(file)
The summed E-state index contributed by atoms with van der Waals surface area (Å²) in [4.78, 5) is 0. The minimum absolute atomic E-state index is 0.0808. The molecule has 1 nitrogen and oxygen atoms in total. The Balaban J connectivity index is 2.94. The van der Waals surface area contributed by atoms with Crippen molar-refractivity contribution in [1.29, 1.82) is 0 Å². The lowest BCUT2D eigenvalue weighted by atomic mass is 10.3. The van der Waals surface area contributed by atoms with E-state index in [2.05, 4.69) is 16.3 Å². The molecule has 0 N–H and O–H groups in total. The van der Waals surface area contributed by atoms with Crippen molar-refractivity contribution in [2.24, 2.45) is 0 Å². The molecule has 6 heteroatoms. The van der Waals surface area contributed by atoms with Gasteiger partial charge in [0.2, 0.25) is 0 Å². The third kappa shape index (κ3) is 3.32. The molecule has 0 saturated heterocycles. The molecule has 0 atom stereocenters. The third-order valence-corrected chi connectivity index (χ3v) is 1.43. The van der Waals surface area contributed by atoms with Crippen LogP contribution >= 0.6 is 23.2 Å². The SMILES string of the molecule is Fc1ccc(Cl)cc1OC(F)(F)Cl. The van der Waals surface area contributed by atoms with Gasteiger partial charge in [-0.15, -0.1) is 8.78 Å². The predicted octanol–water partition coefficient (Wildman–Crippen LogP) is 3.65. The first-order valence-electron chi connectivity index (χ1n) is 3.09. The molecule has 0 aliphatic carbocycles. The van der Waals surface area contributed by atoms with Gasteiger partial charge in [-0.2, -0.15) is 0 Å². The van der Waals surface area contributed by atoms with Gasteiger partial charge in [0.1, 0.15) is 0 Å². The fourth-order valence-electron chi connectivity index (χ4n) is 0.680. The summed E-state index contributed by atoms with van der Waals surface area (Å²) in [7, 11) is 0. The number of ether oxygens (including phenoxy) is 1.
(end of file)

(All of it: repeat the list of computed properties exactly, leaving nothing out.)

The summed E-state index contributed by atoms with van der Waals surface area (Å²) in [4.78, 5) is 0. The minimum absolute atomic E-state index is 0.0808. The molecule has 1 nitrogen and oxygen atoms in total. The Balaban J connectivity index is 2.94. The van der Waals surface area contributed by atoms with Crippen molar-refractivity contribution in [1.29, 1.82) is 0 Å². The lowest BCUT2D eigenvalue weighted by atomic mass is 10.3. The van der Waals surface area contributed by atoms with E-state index in [2.05, 4.69) is 16.3 Å². The molecule has 0 N–H and O–H groups in total. The van der Waals surface area contributed by atoms with Crippen molar-refractivity contribution in [2.24, 2.45) is 0 Å². The molecule has 6 heteroatoms. The van der Waals surface area contributed by atoms with Gasteiger partial charge in [0.2, 0.25) is 0 Å². The third kappa shape index (κ3) is 3.32. The molecule has 0 saturated heterocycles. The molecule has 0 atom stereocenters. The third-order valence-corrected chi connectivity index (χ3v) is 1.43. The van der Waals surface area contributed by atoms with Crippen LogP contribution >= 0.6 is 23.2 Å². The SMILES string of the molecule is Fc1ccc(Cl)cc1OC(F)(F)Cl. The van der Waals surface area contributed by atoms with Gasteiger partial charge in [-0.15, -0.1) is 8.78 Å². The predicted octanol–water partition coefficient (Wildman–Crippen LogP) is 3.65. The first-order valence-electron chi connectivity index (χ1n) is 3.09. The molecule has 0 aliphatic carbocycles. The van der Waals surface area contributed by atoms with Gasteiger partial charge in [-0.2, -0.15) is 0 Å². The van der Waals surface area contributed by atoms with Gasteiger partial charge in [0.1, 0.15) is 0 Å². The fourth-order valence-electron chi connectivity index (χ4n) is 0.680. The summed E-state index contributed by atoms with van der Waals surface area (Å²) in [7, 11) is 0. The number of ether oxygens (including phenoxy) is 1.